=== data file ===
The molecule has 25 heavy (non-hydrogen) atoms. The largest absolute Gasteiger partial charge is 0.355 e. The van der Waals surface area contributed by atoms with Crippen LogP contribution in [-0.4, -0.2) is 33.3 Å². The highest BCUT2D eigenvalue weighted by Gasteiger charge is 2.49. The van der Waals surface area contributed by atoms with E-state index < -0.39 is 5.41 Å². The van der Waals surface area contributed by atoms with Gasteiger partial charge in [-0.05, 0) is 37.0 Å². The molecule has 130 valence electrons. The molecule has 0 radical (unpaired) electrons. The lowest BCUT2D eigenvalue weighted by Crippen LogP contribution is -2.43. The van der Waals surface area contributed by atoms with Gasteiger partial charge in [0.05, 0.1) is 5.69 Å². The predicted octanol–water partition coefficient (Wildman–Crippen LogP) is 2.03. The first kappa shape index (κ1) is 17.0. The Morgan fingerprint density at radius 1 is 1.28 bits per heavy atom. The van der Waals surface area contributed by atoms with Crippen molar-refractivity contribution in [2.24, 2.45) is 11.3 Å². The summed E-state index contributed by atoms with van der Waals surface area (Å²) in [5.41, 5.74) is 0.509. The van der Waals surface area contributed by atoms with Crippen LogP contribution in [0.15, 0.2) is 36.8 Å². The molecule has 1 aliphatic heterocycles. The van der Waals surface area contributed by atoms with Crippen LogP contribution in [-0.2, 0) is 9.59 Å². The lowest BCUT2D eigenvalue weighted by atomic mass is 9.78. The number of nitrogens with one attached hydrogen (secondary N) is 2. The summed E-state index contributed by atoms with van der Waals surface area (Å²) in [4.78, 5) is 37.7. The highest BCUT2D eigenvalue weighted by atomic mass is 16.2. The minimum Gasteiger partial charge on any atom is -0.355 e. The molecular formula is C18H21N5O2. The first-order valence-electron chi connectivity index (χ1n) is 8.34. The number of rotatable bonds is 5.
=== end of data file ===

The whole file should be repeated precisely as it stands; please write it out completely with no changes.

The molecule has 25 heavy (non-hydrogen) atoms. The largest absolute Gasteiger partial charge is 0.355 e. The van der Waals surface area contributed by atoms with Crippen LogP contribution in [-0.4, -0.2) is 33.3 Å². The highest BCUT2D eigenvalue weighted by Gasteiger charge is 2.49. The van der Waals surface area contributed by atoms with E-state index < -0.39 is 5.41 Å². The van der Waals surface area contributed by atoms with Gasteiger partial charge in [-0.05, 0) is 37.0 Å². The molecule has 130 valence electrons. The molecule has 0 radical (unpaired) electrons. The lowest BCUT2D eigenvalue weighted by Crippen LogP contribution is -2.43. The van der Waals surface area contributed by atoms with Gasteiger partial charge in [0.05, 0.1) is 5.69 Å². The predicted octanol–water partition coefficient (Wildman–Crippen LogP) is 2.03. The first kappa shape index (κ1) is 17.0. The Morgan fingerprint density at radius 1 is 1.28 bits per heavy atom. The van der Waals surface area contributed by atoms with Crippen molar-refractivity contribution in [2.24, 2.45) is 11.3 Å². The summed E-state index contributed by atoms with van der Waals surface area (Å²) in [5.41, 5.74) is 0.509. The van der Waals surface area contributed by atoms with Crippen LogP contribution in [0.15, 0.2) is 36.8 Å². The molecule has 1 aliphatic heterocycles. The van der Waals surface area contributed by atoms with Crippen LogP contribution in [-0.2, 0) is 9.59 Å². The lowest BCUT2D eigenvalue weighted by atomic mass is 9.78. The number of nitrogens with one attached hydrogen (secondary N) is 2. The summed E-state index contributed by atoms with van der Waals surface area (Å²) in [4.78, 5) is 37.7. The highest BCUT2D eigenvalue weighted by atomic mass is 16.2. The minimum Gasteiger partial charge on any atom is -0.355 e. The molecular formula is C18H21N5O2. The first-order valence-electron chi connectivity index (χ1n) is 8.34. The number of rotatable bonds is 5.